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Breastfeed Med. 2009 Oct;4 Suppl 1:S31-9. doi: 10.1089/bfm.2009.0049.

Progress in protecting, promoting, and supporting breastfeeding: 1984-2009.

Author information

1
Division of Nutrition, Physical Activity, and Obesity, National Center for Chronic Disease Prevention and Health Promotion, Centers for Disease Control and Prevention, 4770 Buford Highway, Atlanta, GA 30341, USA. lxg8@cdc.gov

Abstract

The 1984 Surgeon General's Workshop on Breastfeeding delineated six priority areas for action to protect, promote, and support breastfeeding. In this article, we examine trends in breastfeeding behaviors and recall key events and actions that shaped these behaviors over the past 25 years. We examine progress in breastfeeding support through workplaces, public education, professional education, health system changes, support services, and research. Rates of initiation of breastfeeding more than doubled from a nadir of only 26.5% in 1970 to 61.9% in 1982. Initiation fell to 51.5% in 1990, but has risen almost monotonically since then to 74.2% in 2005. Trends in breastfeeding at 6 months have paralleled initiation trends. Black-white disparities have narrowed for breastfeeding initiation but not for continuation to 6 months. Considerable progress in breastfeeding support has been seen over the past 25 years, with more employers allowing women time and space to express milk at work, more states enacting legislation to ensure that accommodations are made for employed women and protect the right to breastfeed in public, more opportunities for physician education on breastfeeding, expansion of professional lactation services, and substantial increases in the amount of research on breastfeeding. However, only 21.4% of babies are breastfed for a year, and only 11.9% exclusively breastfeed for 6 months. Only 2% of babies are born in facilities that meet international standards of care, and 74% of employers do not offer lactation rooms or accommodations for breastfeeding. Thus, in spite of considerable progress, significant gaps remain in protecting, promoting, and supporting breastfeeding.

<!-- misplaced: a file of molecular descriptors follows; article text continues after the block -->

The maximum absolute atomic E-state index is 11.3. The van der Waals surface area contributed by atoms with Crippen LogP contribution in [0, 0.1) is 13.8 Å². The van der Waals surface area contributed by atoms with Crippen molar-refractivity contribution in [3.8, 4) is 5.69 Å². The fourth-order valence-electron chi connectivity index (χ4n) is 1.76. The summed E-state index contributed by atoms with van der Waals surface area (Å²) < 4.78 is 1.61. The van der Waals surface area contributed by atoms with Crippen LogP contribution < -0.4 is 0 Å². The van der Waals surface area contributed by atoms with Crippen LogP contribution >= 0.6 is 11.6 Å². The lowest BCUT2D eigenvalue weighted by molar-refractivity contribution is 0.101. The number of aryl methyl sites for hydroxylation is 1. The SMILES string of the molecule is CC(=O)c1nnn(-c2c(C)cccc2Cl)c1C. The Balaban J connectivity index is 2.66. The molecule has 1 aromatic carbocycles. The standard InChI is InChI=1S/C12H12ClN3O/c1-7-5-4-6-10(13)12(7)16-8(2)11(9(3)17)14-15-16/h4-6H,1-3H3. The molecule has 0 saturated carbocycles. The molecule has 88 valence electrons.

PMID:
19827921
DOI:
10.1089/bfm.2009.0049
[Indexed for MEDLINE]

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